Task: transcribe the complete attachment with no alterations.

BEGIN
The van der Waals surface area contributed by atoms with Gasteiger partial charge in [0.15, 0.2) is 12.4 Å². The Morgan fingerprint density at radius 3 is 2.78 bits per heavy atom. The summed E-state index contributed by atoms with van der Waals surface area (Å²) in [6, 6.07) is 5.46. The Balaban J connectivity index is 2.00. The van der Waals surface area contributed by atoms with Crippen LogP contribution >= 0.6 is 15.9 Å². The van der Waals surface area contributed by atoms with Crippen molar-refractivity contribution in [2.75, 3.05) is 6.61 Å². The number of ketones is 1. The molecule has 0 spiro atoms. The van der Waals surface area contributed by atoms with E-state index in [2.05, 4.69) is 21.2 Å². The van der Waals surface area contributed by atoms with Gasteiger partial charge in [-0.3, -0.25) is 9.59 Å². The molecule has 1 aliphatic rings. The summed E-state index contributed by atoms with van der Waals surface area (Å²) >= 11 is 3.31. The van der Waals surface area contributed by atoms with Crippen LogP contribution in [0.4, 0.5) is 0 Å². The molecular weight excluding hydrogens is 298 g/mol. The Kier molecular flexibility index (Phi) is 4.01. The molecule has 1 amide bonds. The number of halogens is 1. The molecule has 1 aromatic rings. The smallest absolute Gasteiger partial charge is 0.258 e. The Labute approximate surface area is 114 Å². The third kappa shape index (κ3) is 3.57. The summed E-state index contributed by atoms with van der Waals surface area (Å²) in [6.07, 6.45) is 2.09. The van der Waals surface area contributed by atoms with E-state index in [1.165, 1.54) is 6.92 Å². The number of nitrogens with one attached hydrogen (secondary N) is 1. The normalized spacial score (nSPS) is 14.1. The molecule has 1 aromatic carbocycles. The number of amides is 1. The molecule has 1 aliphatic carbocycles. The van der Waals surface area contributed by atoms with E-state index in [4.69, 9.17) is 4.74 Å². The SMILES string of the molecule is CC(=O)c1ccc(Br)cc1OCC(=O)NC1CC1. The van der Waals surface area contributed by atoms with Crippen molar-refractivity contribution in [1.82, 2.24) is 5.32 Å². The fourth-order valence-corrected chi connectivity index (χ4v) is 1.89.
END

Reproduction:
The van der Waals surface area contributed by atoms with Gasteiger partial charge in [0.15, 0.2) is 12.4 Å². The Morgan fingerprint density at radius 3 is 2.78 bits per heavy atom. The summed E-state index contributed by atoms with van der Waals surface area (Å²) in [6, 6.07) is 5.46. The Balaban J connectivity index is 2.00. The van der Waals surface area contributed by atoms with Crippen LogP contribution >= 0.6 is 15.9 Å². The van der Waals surface area contributed by atoms with Crippen molar-refractivity contribution in [2.75, 3.05) is 6.61 Å². The number of ketones is 1. The molecule has 0 spiro atoms. The van der Waals surface area contributed by atoms with E-state index in [2.05, 4.69) is 21.2 Å². The van der Waals surface area contributed by atoms with Gasteiger partial charge in [-0.3, -0.25) is 9.59 Å². The molecule has 1 aliphatic rings. The summed E-state index contributed by atoms with van der Waals surface area (Å²) >= 11 is 3.31. The van der Waals surface area contributed by atoms with Crippen LogP contribution in [0.4, 0.5) is 0 Å². The molecular weight excluding hydrogens is 298 g/mol. The Kier molecular flexibility index (Phi) is 4.01. The molecule has 1 amide bonds. The number of halogens is 1. The molecule has 1 aromatic rings. The smallest absolute Gasteiger partial charge is 0.258 e. The Labute approximate surface area is 114 Å². The third kappa shape index (κ3) is 3.57. The summed E-state index contributed by atoms with van der Waals surface area (Å²) in [6.07, 6.45) is 2.09. The van der Waals surface area contributed by atoms with E-state index in [1.165, 1.54) is 6.92 Å². The number of nitrogens with one attached hydrogen (secondary N) is 1. The normalized spacial score (nSPS) is 14.1. The molecule has 1 aromatic carbocycles. The number of amides is 1. The molecule has 1 aliphatic carbocycles. The van der Waals surface area contributed by atoms with E-state index in [4.69, 9.17) is 4.74 Å². The SMILES string of the molecule is CC(=O)c1ccc(Br)cc1OCC(=O)NC1CC1. The van der Waals surface area contributed by atoms with Crippen molar-refractivity contribution in [1.82, 2.24) is 5.32 Å². The fourth-order valence-corrected chi connectivity index (χ4v) is 1.89.